County courts higher-paying jobs

May 31, 2000|By LAURA ERNDE

Washington County has jobs. Now it needs higher-paying jobs, the president of the Hagerstown-Washington County Economic Development Commission said Wednesday.

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"Just being employed isn't the point anymore. We've got to get these average incomes up," Suzanne Hayes told the Maryland Economic Development Commission.

State officials were in Hagerstown to get input on the state's economic development strategy for the coming decade.

Hayes said Washington County has low unemployment but has not been able to attract as many high-tech jobs as it would like.

"Fewer and fewer of our college graduates return home. We cannot allow this to continue," said Washington County Commissioner Paul L. Swartz.


David Fields, who started a satellite telecommunications business, Integrated Systems Design Inc., here in February, said people often ask him about the number of jobs he will create rather than about the salary.

Alan Sullivan, chief technical officer of RegisterFREE of Hagerstown, said his Internet company has grown from two to 14 employees in the last six months.

Even though the jobs pay $40,000 to $70,000, he has had a problem finding qualified information technology workers, he said.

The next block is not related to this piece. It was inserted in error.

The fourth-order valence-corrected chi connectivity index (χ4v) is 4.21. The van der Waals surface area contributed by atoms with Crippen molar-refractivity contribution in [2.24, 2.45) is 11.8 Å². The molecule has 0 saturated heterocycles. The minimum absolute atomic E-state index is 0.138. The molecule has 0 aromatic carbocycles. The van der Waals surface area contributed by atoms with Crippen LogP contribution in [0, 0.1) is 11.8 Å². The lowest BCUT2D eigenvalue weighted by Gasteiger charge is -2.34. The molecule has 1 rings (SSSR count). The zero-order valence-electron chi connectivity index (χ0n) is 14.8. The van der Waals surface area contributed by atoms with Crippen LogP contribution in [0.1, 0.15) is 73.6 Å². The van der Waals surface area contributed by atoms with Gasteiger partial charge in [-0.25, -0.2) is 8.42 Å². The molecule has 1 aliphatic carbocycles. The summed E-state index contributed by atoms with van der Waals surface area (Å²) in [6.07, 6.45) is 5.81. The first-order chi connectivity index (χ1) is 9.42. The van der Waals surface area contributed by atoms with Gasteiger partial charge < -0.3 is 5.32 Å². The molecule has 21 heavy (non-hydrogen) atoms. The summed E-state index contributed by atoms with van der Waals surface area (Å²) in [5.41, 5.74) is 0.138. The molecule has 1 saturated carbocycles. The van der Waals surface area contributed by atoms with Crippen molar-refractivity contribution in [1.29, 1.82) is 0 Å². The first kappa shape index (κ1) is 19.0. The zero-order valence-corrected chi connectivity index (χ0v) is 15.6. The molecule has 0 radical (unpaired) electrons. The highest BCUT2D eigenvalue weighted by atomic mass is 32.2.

Community and business leaders identified several public-private projects intended to boost the county's economic development.

The University System of Maryland's Hagerstown education center will also help downtown revitalization, said Hagerstown Mayor Robert E. Bruchey II.

Bruchey also made a pitch for three other projects - a national Civil War museum that has been proposed for downtown Hagerstown, an interactive children's science museum called Discovery Station, and a new minor league baseball stadium.

Officials of two fledgling businesses told state officials about the importance of extending the Hagerstown Regional Airport's 5,400-foot runway to 7,000 feet.

Ted Larew of California Microwave said his company plans to bid next year on $10-million-a-year defense contracts involving jet engine planes that require a longer runway.

"If we can't fly in and take off, we have to take our business somewhere else," said Larew, whose company is owned by Northrop Grumman.

A longer runway is also essential for Hagerstown to keep commercial air service, said Joe Otto, president of Aviation Resources of Hagerstown.

Other needs identified by local leaders Wednesday:

- Widening the 13-mile stretch of Interstate 81 in Washington County from two lanes to four lanes in each direction.

- Developing downtown as an arts and entertainment district.

- Encouraging local governments to consolidate.

- Taking advantage of a fiber optic cable that will run along Interstate 70.

- Using higher education institutions to promote economic development.

- Expanding revolving loan funds.

The Maryland Economic Development Commission in 1995 conducted a similar strategic planning process that led to business-friendly changes in state regulations and permitting processes, said state EDC Executive Director Sally Scott Marietta.

Marietta is traveling around the state and will give local jurisdictions a chance to comment on the new plan before it's done, she said.

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